And at time when we’re all going to have to consider how our work is “value for money” it’s vital to remember the real-life examples of what ‘value’ actually means.

:: The picture used at the top of this blog post was published to Flickr by Horia Varlan. The second picture used here was published to Flickr by Frits Ahlefeldt-Laurvig. The third picture – Great Value Peas – was taken by Anthony Crider. All three shots are very good and are used here in accordance with the Creative Commons License. Insodoing I’m adding to their own intrinsic value through endorsing their work. A big raucous round of applause to all of them, if you’d be so kind.

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3 Comments
  1. Merlin Sibley permalink

    There are ways you can attempt to measure value for money that go beyond churning out the visitor stats. Customer surveys are one way you can get people to say how much they value the content and if they’ve done anything as a consequence of viewing it.

    I’d totally agree though that seeing real people view and use your content is much more meaningful than fancy charts and tables of numbers. Don’t you ever get given the opportunity to talk to your end users in the real world through focus group type events?

    • You’ve uttered the dirty, dirty word “focus groups”. On a personal level they leave me cold. Because they are in a sense a staged affair. And because they are staged (ie organised) they immediate lose their personal worth to me. I am – as I point out – hugely cynical about such things, often rating the chance unsolicited comments of people I talk to far more valuable than those in a staged ‘situation’. Clearly I have some baggage to deal with 😉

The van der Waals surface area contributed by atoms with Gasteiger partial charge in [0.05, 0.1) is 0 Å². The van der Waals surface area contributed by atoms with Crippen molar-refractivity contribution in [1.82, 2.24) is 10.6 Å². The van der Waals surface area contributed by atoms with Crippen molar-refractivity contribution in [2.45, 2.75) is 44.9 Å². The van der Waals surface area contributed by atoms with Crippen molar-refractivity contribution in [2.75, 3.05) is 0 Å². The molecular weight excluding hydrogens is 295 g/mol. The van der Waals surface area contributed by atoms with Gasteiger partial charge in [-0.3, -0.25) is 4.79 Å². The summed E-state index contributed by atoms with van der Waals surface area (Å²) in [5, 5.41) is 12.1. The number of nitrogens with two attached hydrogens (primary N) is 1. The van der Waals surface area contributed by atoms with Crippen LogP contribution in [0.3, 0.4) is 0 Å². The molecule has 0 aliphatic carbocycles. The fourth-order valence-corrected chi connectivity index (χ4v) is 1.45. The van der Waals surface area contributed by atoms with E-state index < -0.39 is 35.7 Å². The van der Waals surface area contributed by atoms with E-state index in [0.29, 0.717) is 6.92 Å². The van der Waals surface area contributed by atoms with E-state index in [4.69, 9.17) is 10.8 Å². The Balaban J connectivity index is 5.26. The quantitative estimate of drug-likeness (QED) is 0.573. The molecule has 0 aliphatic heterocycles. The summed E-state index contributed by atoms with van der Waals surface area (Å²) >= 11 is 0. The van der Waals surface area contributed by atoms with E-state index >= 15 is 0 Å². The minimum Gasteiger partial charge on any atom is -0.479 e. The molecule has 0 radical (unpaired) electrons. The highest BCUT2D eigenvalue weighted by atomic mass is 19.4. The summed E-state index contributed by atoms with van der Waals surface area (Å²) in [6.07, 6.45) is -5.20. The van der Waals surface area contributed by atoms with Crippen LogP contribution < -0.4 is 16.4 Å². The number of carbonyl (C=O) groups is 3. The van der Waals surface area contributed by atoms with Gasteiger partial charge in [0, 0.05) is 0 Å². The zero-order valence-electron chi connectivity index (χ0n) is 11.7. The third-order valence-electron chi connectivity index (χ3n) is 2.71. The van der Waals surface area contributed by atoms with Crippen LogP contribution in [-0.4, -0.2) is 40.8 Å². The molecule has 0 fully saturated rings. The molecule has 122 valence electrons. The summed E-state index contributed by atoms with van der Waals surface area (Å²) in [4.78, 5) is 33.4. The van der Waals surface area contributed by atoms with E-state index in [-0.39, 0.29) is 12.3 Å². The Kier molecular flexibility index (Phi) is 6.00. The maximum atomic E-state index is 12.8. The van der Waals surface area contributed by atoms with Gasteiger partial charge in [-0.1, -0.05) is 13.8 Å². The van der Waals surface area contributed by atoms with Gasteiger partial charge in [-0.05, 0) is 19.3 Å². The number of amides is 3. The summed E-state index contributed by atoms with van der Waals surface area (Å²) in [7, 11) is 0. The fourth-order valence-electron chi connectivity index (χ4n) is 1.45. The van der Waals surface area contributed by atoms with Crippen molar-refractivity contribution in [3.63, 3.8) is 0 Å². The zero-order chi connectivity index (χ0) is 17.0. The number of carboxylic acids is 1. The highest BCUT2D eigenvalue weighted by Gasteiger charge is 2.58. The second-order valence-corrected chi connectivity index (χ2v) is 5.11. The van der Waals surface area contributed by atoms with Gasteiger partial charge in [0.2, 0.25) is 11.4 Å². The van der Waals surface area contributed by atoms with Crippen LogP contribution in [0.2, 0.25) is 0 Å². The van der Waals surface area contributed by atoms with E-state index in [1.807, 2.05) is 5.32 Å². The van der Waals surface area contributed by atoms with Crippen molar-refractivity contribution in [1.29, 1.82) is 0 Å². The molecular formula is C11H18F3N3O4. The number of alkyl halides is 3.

2. cyberguycalif permalink

    I have a blog page on another site and a number of people who follow it as well as people who are their contacts but not mine. I know when I write something, post some photos, add some youtube videos, etc I get a good feeling when people leave comments. If maybe one or two people leave a comment or no one at all I feel down about it. I’m not a numbers freak, but I like when people think enough of what I posted to comment and/or comment on the comments others left. The more people who comment makes me feel like what I did was worth while.

    So I always try and have something to say on what others post because I know they spent time to gather their thoughts, photos, etc and took even more time to post it all.

    It’s kind of funny how you can spend time on a blog and it can be full of good information and you can poor your heart out in it, and have only a couple of people comment. But you post one short “nothing” blog and you’ll get 50 comments on it. It can almost be a study of what gets people motivated to visit your site and/or comment.